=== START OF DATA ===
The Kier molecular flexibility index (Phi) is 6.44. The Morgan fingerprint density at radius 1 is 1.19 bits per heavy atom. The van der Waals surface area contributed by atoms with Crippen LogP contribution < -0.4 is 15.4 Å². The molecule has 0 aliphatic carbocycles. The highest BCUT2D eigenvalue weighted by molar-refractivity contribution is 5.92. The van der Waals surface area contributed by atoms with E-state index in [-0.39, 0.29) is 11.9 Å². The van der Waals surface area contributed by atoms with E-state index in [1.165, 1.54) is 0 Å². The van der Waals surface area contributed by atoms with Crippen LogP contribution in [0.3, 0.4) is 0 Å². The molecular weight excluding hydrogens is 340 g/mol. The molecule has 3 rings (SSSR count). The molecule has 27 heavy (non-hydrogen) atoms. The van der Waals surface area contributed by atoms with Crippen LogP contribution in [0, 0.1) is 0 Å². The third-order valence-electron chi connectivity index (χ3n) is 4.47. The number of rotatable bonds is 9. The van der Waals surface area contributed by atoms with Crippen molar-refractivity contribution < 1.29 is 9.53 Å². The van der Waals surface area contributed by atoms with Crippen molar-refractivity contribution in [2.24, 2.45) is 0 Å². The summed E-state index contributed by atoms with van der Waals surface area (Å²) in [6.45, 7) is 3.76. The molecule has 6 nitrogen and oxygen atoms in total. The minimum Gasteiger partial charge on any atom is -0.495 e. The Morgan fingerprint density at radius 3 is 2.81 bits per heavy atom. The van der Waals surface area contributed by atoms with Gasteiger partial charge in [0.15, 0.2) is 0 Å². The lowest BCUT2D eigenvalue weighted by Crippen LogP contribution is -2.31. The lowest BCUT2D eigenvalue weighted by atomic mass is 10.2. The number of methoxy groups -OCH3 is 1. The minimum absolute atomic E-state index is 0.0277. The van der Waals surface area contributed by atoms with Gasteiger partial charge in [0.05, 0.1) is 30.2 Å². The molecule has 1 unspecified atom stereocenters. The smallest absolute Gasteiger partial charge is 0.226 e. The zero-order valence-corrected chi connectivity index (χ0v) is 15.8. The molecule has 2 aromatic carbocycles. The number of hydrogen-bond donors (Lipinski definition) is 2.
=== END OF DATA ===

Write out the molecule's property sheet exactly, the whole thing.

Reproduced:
The Kier molecular flexibility index (Phi) is 6.44. The Morgan fingerprint density at radius 1 is 1.19 bits per heavy atom. The van der Waals surface area contributed by atoms with Crippen LogP contribution < -0.4 is 15.4 Å². The molecule has 0 aliphatic carbocycles. The highest BCUT2D eigenvalue weighted by molar-refractivity contribution is 5.92. The van der Waals surface area contributed by atoms with E-state index in [-0.39, 0.29) is 11.9 Å². The van der Waals surface area contributed by atoms with E-state index in [1.165, 1.54) is 0 Å². The van der Waals surface area contributed by atoms with Crippen LogP contribution in [0.3, 0.4) is 0 Å². The molecular weight excluding hydrogens is 340 g/mol. The molecule has 3 rings (SSSR count). The molecule has 27 heavy (non-hydrogen) atoms. The van der Waals surface area contributed by atoms with Crippen LogP contribution in [0, 0.1) is 0 Å². The third-order valence-electron chi connectivity index (χ3n) is 4.47. The number of rotatable bonds is 9. The van der Waals surface area contributed by atoms with Crippen molar-refractivity contribution < 1.29 is 9.53 Å². The van der Waals surface area contributed by atoms with Crippen molar-refractivity contribution in [2.24, 2.45) is 0 Å². The summed E-state index contributed by atoms with van der Waals surface area (Å²) in [6.45, 7) is 3.76. The molecule has 6 nitrogen and oxygen atoms in total. The minimum Gasteiger partial charge on any atom is -0.495 e. The Morgan fingerprint density at radius 3 is 2.81 bits per heavy atom. The van der Waals surface area contributed by atoms with Gasteiger partial charge in [0.15, 0.2) is 0 Å². The lowest BCUT2D eigenvalue weighted by Crippen LogP contribution is -2.31. The lowest BCUT2D eigenvalue weighted by atomic mass is 10.2. The number of methoxy groups -OCH3 is 1. The minimum absolute atomic E-state index is 0.0277. The van der Waals surface area contributed by atoms with Gasteiger partial charge in [0.05, 0.1) is 30.2 Å². The molecule has 1 unspecified atom stereocenters. The smallest absolute Gasteiger partial charge is 0.226 e. The zero-order valence-corrected chi connectivity index (χ0v) is 15.8. The molecule has 2 aromatic carbocycles. The number of hydrogen-bond donors (Lipinski definition) is 2.